Protect Scottish civil servants from George Osborne's pay freeze, urges PCS union

Union calls on Scots finance minister John Swinney to reject Chancellor's one per cent public sector payrise cap north of the border

By Tom Freeman

09 Jul 2015

The continued cap on payrises for public sector workers announced in yesterday’s budget should be rejected in Scotland, the Public and Commercial Services Union (PCS) has urged.

A one per cent pay cap on public sector workers for four years was announced by chancellor George Osborne yesterday. This includes civil servants, teachers, nurses, police officers and members of the armed forces.

However the Scottish parliament has control over the pay of civil and public servants in devolved areas, and the union which represents them has called on Scottish finance secretary John Swinney to reject the plan and work together towards a fair pay deal.

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Lynn Henderson, PCS Scottish secretary said: "It is clear from this unbalanced budget that the Tories have no intent in allowing public sector staff to be part of the recovery. The SNP claim to reject austerity, so now is the time for Mr Swinney to throw the tartan cover off the Tory pay policy, and work with trade unions in longer term planning to lift public sector workers and the Scottish economy out of this Tory pay misery."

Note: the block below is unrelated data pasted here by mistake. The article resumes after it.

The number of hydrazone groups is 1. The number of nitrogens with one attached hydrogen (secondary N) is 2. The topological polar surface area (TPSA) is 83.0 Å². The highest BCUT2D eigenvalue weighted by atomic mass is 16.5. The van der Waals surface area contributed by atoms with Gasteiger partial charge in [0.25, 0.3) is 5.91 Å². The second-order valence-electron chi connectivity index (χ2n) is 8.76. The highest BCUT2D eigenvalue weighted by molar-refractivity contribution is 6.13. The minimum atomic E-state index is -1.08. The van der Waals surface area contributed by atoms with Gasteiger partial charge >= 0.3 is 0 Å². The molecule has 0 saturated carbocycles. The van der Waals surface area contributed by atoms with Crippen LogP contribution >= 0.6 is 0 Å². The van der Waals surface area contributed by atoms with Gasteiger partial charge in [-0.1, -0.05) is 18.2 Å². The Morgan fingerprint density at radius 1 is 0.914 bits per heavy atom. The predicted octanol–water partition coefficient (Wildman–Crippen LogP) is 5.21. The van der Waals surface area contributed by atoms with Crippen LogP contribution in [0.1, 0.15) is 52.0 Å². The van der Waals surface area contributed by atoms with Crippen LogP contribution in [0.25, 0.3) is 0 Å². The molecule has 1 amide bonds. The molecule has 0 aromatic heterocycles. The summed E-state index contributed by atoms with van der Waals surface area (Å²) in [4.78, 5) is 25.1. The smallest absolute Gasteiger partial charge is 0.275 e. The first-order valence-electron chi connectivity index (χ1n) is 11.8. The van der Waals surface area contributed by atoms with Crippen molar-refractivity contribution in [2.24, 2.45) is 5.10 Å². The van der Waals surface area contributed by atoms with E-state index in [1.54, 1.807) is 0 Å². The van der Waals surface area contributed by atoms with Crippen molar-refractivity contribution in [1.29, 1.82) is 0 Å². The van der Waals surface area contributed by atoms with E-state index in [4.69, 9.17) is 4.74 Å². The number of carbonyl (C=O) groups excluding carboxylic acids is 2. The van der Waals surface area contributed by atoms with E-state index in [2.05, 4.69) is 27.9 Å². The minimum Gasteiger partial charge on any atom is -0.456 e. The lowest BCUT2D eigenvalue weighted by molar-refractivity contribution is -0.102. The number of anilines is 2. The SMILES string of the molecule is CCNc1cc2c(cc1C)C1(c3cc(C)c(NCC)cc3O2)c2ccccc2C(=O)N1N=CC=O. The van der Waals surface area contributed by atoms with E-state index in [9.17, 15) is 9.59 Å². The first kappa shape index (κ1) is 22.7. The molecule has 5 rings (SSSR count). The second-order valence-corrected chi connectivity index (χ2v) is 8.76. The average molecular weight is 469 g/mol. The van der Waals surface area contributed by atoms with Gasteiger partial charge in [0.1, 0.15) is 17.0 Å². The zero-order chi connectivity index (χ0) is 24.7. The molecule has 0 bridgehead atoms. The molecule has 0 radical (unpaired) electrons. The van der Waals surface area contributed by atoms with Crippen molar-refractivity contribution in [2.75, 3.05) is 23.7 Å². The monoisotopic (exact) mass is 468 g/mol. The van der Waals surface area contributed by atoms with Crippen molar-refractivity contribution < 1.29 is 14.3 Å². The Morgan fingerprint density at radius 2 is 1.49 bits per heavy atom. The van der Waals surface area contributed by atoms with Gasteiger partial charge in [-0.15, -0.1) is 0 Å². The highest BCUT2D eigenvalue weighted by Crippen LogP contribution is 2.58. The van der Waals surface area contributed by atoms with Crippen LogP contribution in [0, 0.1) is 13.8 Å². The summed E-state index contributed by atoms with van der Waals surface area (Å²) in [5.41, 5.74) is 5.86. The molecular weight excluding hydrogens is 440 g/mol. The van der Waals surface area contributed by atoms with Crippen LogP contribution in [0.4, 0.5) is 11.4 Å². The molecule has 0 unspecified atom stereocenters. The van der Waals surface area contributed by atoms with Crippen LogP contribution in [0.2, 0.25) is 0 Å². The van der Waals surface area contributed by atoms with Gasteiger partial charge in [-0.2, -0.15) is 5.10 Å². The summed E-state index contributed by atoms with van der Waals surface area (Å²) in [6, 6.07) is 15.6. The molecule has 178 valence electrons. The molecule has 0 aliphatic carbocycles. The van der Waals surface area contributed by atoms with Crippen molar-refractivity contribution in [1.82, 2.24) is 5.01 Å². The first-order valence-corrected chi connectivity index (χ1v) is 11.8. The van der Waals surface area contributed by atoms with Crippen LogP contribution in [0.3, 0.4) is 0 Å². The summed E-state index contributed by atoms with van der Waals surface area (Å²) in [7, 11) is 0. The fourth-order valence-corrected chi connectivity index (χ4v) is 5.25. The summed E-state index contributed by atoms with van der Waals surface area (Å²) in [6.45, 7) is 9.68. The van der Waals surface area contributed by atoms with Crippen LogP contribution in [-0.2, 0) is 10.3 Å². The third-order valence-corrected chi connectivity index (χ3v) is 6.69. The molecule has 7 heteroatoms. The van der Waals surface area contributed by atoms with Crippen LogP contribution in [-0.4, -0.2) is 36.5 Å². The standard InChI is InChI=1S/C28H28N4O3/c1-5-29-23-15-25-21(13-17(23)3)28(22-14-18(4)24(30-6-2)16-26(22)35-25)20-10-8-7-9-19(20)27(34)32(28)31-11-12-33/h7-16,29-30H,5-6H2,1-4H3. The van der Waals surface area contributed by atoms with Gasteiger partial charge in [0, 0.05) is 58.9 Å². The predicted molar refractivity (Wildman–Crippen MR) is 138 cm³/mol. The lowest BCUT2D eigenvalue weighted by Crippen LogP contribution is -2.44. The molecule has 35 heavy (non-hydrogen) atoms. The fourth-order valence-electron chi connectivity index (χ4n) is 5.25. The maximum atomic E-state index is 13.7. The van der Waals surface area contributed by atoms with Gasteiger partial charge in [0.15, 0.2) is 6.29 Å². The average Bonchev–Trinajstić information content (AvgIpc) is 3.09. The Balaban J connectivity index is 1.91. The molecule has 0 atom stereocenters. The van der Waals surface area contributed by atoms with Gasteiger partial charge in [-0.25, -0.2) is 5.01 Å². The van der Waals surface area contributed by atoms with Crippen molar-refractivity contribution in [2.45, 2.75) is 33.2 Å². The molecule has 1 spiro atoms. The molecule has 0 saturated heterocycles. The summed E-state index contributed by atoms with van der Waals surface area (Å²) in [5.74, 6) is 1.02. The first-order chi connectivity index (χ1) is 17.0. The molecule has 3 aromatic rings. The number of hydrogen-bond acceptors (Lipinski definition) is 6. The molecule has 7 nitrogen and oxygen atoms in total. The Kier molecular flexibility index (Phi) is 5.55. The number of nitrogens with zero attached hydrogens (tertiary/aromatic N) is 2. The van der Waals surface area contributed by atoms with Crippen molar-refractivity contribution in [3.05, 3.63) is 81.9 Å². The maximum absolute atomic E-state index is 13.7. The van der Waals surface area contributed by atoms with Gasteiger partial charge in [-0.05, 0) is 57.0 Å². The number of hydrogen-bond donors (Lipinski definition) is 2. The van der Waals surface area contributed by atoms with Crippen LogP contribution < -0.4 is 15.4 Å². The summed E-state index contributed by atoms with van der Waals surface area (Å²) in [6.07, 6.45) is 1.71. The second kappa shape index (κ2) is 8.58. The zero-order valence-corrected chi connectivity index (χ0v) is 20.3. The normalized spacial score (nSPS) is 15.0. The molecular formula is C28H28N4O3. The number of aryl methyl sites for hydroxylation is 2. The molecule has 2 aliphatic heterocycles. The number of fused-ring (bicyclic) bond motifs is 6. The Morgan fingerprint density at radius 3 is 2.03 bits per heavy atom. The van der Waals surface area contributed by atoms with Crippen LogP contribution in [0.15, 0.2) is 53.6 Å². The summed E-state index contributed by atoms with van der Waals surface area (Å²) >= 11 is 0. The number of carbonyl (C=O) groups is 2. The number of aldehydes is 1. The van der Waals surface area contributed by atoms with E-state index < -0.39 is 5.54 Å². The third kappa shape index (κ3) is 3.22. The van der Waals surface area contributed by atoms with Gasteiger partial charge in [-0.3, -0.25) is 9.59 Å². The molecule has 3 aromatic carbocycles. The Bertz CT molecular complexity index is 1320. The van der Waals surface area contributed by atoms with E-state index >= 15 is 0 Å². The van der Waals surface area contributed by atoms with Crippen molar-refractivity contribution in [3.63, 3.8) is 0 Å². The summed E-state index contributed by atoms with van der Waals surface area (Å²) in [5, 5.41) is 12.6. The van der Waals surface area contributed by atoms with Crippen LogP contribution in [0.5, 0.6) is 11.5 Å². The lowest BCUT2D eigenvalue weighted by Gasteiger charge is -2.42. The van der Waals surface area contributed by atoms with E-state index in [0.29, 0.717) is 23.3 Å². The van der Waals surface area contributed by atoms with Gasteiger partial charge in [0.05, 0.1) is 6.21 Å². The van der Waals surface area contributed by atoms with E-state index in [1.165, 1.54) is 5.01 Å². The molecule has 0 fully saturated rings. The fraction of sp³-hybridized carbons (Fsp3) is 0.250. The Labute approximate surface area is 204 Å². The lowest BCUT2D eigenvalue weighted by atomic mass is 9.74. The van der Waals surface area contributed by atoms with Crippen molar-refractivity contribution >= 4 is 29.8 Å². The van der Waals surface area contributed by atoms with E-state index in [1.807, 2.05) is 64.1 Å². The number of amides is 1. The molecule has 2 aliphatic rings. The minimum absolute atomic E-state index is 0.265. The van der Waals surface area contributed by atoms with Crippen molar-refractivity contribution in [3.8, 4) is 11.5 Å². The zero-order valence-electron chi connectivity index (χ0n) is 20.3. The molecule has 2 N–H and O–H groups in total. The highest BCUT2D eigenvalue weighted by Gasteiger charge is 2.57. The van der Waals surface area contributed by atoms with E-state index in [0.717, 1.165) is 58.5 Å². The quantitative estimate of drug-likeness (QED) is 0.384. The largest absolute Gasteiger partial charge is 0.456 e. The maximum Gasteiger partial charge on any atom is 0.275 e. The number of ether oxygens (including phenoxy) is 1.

The Scottish government has capped civil service pay at one per cent in recent years, but yesterday Swinney said the Scottish government’s budget faced further cuts.

"There has been no easing up on austerity – he has simply shifted some of the balance from public services to the public themselves.

"The Scottish government has faced a 10 per cent cut in our overall budget for the last five years and the chancellor today said deficit reduction would take place at the same pace in the future. Overall the scale of austerity being imposed by this UK government remains unchanged,” he said.

The PCS in Scotland will collate testimonies from members which will be presented at public hearings to local politicians in advance of the Scottish budget.

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